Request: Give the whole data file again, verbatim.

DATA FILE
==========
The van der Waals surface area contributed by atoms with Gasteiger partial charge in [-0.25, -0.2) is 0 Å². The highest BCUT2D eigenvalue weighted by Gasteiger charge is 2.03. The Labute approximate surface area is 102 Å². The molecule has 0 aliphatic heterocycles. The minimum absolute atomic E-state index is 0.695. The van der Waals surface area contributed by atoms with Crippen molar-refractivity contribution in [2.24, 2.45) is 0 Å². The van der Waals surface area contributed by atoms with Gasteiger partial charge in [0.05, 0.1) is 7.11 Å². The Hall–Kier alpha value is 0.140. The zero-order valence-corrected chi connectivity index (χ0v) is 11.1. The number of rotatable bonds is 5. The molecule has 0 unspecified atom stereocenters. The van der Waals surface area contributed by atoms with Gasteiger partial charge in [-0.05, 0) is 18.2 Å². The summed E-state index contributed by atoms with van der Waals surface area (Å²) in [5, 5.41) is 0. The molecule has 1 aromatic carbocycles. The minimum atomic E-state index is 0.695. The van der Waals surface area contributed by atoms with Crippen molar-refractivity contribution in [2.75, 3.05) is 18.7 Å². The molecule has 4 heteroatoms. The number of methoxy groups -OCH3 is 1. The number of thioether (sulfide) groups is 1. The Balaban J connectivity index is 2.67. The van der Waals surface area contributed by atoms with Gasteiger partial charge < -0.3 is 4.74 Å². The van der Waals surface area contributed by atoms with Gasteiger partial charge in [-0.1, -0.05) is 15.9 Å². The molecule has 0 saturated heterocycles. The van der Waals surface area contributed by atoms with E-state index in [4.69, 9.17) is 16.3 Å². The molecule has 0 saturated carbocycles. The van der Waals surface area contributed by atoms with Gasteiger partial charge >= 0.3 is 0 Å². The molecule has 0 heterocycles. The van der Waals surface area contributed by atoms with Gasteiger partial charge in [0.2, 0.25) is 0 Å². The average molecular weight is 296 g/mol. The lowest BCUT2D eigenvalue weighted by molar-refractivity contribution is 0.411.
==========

The van der Waals surface area contributed by atoms with Gasteiger partial charge in [-0.25, -0.2) is 0 Å². The highest BCUT2D eigenvalue weighted by Gasteiger charge is 2.03. The Labute approximate surface area is 102 Å². The molecule has 0 aliphatic heterocycles. The minimum absolute atomic E-state index is 0.695. The van der Waals surface area contributed by atoms with Crippen molar-refractivity contribution in [2.24, 2.45) is 0 Å². The van der Waals surface area contributed by atoms with Gasteiger partial charge in [0.05, 0.1) is 7.11 Å². The Hall–Kier alpha value is 0.140. The zero-order valence-corrected chi connectivity index (χ0v) is 11.1. The number of rotatable bonds is 5. The molecule has 0 unspecified atom stereocenters. The van der Waals surface area contributed by atoms with Gasteiger partial charge in [-0.05, 0) is 18.2 Å². The summed E-state index contributed by atoms with van der Waals surface area (Å²) in [5, 5.41) is 0. The molecule has 1 aromatic carbocycles. The minimum atomic E-state index is 0.695. The van der Waals surface area contributed by atoms with Crippen molar-refractivity contribution in [2.75, 3.05) is 18.7 Å². The molecule has 4 heteroatoms. The number of methoxy groups -OCH3 is 1. The number of thioether (sulfide) groups is 1. The Balaban J connectivity index is 2.67. The van der Waals surface area contributed by atoms with Gasteiger partial charge < -0.3 is 4.74 Å². The van der Waals surface area contributed by atoms with Gasteiger partial charge in [-0.1, -0.05) is 15.9 Å². The molecule has 0 saturated heterocycles. The van der Waals surface area contributed by atoms with E-state index in [4.69, 9.17) is 16.3 Å². The molecule has 0 saturated carbocycles. The van der Waals surface area contributed by atoms with Gasteiger partial charge >= 0.3 is 0 Å². The molecule has 0 heterocycles. The van der Waals surface area contributed by atoms with Gasteiger partial charge in [0.2, 0.25) is 0 Å². The average molecular weight is 296 g/mol. The lowest BCUT2D eigenvalue weighted by molar-refractivity contribution is 0.411.